Two weeks ago, Klaus Bouillon, a politician from Germany’s reigning political party appeared on national television to discuss a recent visit to an asylum center. What he had seen clearly worried him.
Some migrants were insulting female volunteers simply for being women, some were refusing to eat meals because the women serving those meals were viewed as ‘unclean,’ and others were fighting to get to the front of the serving line when it wasn’t their turn.
When the moderator asked Bouillon why he decided to make these concerns public, Bouillon emphasized the importance of being truthful with Germans, saying, “we cannot tell the people that integration will be easy when it won’t be”.
The Chancellor, or ‘Mama Merkel’ as many migrants affectionately call her, has a different perspective. “We can do it,” she insists, a catchphrase that increasingly seems to instruct the ordinary Germans they will do it.
Merkel’s current stance on asylum seekers is a far cry from the summer. Back then, she told a 14-year old Palestinian refugee living in the north of Germany, “We can't accept everybody.”
Embracing that attitude today is met with accusations of xenophobia, a worry shared by Bouillon when he made some of his experiences known.
But this tactic robs the voice of large segments of the population who are increasingly nervous over what sudden large-scale immigration means for their daily lives.
Their discomfort is evident in public opinion polls that show waning government support in favor of anti-immigrant parties and growing concern over Germany's ability to manage the numbers of people arriving.
Contrary to popular belief, reversing this trend does not require that Germany’s borders be sealed - rather, the country must insist on its own laws and values.
One of the Federal Republic’s greatest post-war achievements was its adoption of the Grundgesetz, known in English as the Basic Law.
Crafted with the intention of preventing a dictatorship from rising again in Germany, the law contains explicit provisions for asylum requests. It is therefore essential that all applicants have their requests considered.
But the law also emphasizes human dignity regardless of gender, sexual orientation and nationality. Hence, it is equally essential that all migrants understand and accept Germany’s refusal of intolerance.
Until now, attempts to convey this idea have involved handing out copies of the Grundgesetz to new migrants. The result? Fights over food that is not to the liking of the migrant palate, clashes over who gets to use the toilet first, and brawls over uncomfortable beds.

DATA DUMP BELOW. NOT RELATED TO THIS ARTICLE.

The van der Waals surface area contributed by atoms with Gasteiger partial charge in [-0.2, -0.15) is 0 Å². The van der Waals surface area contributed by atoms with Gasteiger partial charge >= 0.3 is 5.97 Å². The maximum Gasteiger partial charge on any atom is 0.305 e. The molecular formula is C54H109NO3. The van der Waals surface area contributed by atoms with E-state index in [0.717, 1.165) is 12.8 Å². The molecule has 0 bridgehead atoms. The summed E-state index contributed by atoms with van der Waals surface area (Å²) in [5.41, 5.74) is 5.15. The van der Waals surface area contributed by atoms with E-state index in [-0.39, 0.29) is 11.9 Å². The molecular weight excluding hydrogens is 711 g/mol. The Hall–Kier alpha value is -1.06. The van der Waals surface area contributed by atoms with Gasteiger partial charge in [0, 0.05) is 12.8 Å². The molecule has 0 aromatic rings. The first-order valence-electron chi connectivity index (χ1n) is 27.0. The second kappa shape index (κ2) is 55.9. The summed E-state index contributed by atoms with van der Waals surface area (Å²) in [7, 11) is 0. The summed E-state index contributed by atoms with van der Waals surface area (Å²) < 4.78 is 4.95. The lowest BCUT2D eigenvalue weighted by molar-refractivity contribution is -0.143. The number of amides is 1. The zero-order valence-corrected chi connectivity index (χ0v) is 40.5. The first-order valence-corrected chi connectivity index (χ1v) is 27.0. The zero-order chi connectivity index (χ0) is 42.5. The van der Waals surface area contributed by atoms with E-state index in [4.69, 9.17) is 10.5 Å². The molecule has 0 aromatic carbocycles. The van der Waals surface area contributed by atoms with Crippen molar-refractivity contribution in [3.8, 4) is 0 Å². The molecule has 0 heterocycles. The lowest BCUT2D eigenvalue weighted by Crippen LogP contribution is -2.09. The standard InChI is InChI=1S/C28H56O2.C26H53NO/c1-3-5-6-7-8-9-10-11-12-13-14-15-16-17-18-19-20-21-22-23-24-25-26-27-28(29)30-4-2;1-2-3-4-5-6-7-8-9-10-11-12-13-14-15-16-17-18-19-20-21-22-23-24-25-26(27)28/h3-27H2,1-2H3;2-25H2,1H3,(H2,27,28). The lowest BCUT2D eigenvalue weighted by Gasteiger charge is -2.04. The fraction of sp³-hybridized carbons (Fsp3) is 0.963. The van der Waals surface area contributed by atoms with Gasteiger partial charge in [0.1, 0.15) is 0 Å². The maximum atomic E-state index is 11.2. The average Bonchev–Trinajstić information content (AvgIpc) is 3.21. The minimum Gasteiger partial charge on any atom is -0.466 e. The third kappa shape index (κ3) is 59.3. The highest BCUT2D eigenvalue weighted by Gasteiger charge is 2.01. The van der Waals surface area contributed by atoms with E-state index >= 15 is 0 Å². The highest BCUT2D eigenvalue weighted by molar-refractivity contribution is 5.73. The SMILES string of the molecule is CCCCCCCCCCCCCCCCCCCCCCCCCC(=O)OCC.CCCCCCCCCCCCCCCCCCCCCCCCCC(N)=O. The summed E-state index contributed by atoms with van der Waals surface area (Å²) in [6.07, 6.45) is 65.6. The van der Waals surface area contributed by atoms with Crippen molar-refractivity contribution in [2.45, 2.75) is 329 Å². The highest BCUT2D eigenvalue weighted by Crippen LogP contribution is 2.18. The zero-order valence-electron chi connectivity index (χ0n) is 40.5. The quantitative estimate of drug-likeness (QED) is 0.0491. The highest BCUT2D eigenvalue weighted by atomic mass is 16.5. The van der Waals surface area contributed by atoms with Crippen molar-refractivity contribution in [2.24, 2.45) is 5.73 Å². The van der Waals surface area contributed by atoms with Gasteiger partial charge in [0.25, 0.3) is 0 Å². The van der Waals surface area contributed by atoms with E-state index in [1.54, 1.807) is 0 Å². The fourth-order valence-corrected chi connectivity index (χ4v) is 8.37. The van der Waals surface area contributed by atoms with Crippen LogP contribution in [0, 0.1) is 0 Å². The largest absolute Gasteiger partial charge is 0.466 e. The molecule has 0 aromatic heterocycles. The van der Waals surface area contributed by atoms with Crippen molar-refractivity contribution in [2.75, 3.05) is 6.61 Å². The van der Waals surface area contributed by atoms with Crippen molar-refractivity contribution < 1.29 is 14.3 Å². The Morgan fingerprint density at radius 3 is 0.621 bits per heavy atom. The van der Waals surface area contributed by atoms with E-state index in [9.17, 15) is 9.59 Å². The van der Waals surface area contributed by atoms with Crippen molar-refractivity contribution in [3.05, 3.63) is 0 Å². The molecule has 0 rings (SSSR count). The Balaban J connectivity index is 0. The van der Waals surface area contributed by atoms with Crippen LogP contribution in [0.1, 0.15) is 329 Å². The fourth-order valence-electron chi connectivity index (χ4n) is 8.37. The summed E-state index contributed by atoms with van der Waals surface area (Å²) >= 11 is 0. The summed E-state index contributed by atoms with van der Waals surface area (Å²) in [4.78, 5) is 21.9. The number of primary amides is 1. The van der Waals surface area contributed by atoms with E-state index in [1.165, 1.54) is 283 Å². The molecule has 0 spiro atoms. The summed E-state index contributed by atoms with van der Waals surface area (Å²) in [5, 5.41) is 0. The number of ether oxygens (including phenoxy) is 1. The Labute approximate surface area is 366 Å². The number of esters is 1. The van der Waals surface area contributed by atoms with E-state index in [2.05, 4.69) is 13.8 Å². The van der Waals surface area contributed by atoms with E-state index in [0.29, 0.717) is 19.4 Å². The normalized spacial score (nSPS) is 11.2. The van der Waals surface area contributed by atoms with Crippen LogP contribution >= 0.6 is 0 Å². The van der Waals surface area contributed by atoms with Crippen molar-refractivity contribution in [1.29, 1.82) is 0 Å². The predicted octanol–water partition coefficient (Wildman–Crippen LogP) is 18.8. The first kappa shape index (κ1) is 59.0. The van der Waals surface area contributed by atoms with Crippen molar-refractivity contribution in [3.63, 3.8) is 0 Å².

The country’s Interior Minister often responds to these incidents by pleading for asylum seekers’ “understanding”. One wonders if he dare ask the same of those selfless female volunteers who have been on the receiving end of verbal tirades from some migrants.
The German government is so fearful of being labeled inhumane towards asylum seekers that it errs on the side of appeasement. But appeasement merely legitimizes actions that would in other countries attract the full force of the law.
This practice must end. Merkel must send a clear message to those who seek refuge within Germany’s borders: We will promptly and fairly consider your asylum request, but you will be held accountable for your actions. You will be viewed unfavorably should you engage in discriminatory behavior. Physical violence is grounds to reject your asylum request altogether. Our resources are limited and we reserve those resources for those who respect our laws.
Such an approach may seem tough. It is, but it is also fair: fair to millions of Germans who have volunteered their time to welcome strangers to their land. And fair to the hundreds of thousands of peaceful migrants who have escaped untold horrors to seek refuge in a country that values human dignity above all else.
About the author: Dr. Ashley Nunes is a Visiting Researcher at L'Universite Paris Descartes. He studies population aging, labor markets and technology policy in developed countries and his work as appeared in the American Scientist, the Christian Science Monitor and Aviation Week and Space Technology.
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